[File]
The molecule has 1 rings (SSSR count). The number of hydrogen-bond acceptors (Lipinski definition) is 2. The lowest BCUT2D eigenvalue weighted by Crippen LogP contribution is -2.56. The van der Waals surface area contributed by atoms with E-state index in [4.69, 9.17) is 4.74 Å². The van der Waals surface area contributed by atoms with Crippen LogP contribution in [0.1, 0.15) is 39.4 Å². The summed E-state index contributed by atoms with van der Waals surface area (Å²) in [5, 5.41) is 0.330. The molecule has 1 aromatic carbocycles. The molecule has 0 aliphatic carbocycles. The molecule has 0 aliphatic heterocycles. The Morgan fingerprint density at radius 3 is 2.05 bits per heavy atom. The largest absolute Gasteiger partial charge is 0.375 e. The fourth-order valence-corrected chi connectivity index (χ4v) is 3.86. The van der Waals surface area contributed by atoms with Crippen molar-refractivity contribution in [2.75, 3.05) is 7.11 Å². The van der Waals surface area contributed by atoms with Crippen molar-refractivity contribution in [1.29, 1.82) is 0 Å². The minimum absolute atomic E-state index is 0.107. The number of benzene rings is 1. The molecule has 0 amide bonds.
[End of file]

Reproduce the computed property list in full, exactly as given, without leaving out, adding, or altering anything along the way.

The molecule has 1 rings (SSSR count). The number of hydrogen-bond acceptors (Lipinski definition) is 2. The lowest BCUT2D eigenvalue weighted by Crippen LogP contribution is -2.56. The van der Waals surface area contributed by atoms with E-state index in [4.69, 9.17) is 4.74 Å². The van der Waals surface area contributed by atoms with Crippen LogP contribution in [0.1, 0.15) is 39.4 Å². The summed E-state index contributed by atoms with van der Waals surface area (Å²) in [5, 5.41) is 0.330. The molecule has 1 aromatic carbocycles. The molecule has 0 aliphatic carbocycles. The molecule has 0 aliphatic heterocycles. The Morgan fingerprint density at radius 3 is 2.05 bits per heavy atom. The largest absolute Gasteiger partial charge is 0.375 e. The fourth-order valence-corrected chi connectivity index (χ4v) is 3.86. The van der Waals surface area contributed by atoms with Crippen molar-refractivity contribution in [2.75, 3.05) is 7.11 Å². The van der Waals surface area contributed by atoms with Crippen molar-refractivity contribution in [1.29, 1.82) is 0 Å². The minimum absolute atomic E-state index is 0.107. The number of benzene rings is 1. The molecule has 0 amide bonds.